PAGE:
Whitecapped waters toss barges about

in the dark of the Alenuihaha

as if they are toys.

Listing on massive sides,

chained to tugs; no intrinsic

momentum of their own.


Each night I watch as they roll –

dumb weighted things

pitching along to another destination.

Scarred containers stacked perilously,

one atop the other; strange multilayered

wedding cakes on water.


This is how it is,

here on Hawaii Island; all these islands.

Quietly we garden, grow our food,

live our lives.

Still, we shop in stores – searching

for bargains essential to shelter, mobility,



What would happen, then, if just

one receptacle, replete with precious cargo,

skidded free; bobbed clumsily before sinking

deep into the drink?

(I’m sure it’s happened before.)


Mainlanders don’t know, they on their

bigger island do not consider.

And why would they?

Lost to the world outside their door,

not hugging the sea.

As are we.


~ bj



2 thoughts on “Whitewater

  1. Dear Bela,

    Interesting verse and, if I may daresay, a wee bit unlike you.( Well that is my perception from what I know of your writings)

    The verses signify the peace and harmony with the environment.If there be even the slightest strain, you have captured that beautifully through your use of the word, ” Whimsy”.Why is it then that I sense an underlying current of animosity and anger towards the end?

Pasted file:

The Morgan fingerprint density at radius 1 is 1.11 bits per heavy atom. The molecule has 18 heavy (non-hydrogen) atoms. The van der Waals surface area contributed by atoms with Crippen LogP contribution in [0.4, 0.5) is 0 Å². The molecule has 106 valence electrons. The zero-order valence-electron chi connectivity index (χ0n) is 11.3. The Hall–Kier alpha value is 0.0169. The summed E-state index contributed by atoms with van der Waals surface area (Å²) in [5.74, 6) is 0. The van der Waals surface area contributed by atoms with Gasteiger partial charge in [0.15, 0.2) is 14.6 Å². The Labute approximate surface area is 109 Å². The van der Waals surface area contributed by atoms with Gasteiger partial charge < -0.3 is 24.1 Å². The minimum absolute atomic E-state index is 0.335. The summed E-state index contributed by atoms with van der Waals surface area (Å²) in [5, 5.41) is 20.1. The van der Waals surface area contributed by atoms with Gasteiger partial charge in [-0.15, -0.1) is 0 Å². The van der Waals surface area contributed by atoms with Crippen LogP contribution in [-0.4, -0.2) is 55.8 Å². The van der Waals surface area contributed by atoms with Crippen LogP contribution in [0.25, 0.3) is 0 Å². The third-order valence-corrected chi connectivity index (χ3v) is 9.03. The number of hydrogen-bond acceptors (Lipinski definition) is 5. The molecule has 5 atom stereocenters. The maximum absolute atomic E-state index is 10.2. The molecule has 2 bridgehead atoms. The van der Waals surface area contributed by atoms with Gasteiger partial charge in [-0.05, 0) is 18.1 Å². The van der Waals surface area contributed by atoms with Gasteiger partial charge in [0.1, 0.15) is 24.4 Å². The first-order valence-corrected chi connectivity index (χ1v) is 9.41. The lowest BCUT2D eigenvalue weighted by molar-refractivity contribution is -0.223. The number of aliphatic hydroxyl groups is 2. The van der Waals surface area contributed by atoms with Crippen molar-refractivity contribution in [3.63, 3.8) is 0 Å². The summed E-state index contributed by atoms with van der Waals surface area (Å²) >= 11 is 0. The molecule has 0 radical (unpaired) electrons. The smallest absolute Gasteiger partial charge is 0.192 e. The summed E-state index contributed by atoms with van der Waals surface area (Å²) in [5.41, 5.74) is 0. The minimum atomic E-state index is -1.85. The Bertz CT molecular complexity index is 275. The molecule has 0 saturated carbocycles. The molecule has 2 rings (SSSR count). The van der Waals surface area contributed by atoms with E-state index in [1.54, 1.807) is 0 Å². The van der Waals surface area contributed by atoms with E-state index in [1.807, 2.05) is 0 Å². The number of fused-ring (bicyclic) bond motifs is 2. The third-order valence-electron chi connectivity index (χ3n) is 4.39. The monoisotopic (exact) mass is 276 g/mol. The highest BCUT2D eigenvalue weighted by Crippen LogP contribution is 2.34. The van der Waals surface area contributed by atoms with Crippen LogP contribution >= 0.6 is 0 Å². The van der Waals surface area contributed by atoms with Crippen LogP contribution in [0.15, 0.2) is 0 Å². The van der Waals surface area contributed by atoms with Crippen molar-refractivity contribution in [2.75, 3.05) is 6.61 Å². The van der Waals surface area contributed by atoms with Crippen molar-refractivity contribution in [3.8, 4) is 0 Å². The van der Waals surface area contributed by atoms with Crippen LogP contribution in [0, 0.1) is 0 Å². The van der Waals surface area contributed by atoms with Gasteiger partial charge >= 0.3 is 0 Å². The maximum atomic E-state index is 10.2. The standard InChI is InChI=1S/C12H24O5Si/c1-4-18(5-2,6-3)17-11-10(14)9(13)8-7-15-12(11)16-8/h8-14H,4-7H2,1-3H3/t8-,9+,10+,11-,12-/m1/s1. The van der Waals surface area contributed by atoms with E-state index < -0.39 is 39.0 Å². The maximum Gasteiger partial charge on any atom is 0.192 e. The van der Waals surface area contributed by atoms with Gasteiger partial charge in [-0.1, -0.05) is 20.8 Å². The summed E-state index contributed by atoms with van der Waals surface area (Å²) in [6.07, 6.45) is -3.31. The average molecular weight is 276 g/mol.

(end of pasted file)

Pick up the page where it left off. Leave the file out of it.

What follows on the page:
1. Shakti, this was just a way to wrap with some poetic license. That being said, I’ve got anger just like the next person, mostly with regards to social injustice, but in this case, “not.”

      It’s strange, living on an island of this size, the things one notices. Barges coming in; going out. This is the only way most of us maintain our lifestyle here. It’s just a wake-up call. I don’t think most people notice it, really. Our first house here overlooked the wide ocean, where I wrote this poem. I would literally wake up some mornings just to watch the barges pitching and rolling in the winter surf, contemplating such things as this.

      Of course mainland life rarely causes one’s thoughts to wander in that direction, especially the further inland one resides. What is needed is purchased in stores, that’s all. I’ve always grown a garden, but the wheelbarrow, the hoe, rake and spade are all purchased and brought to stores by trucks loaded with containers from portside. The car I drive to load such merchandise; the food staples, even when I grind my own flours, etc.

      So my ending is a passionate response, perhaps, but not angry. “Surprise at what’s obvious” may describe it best!



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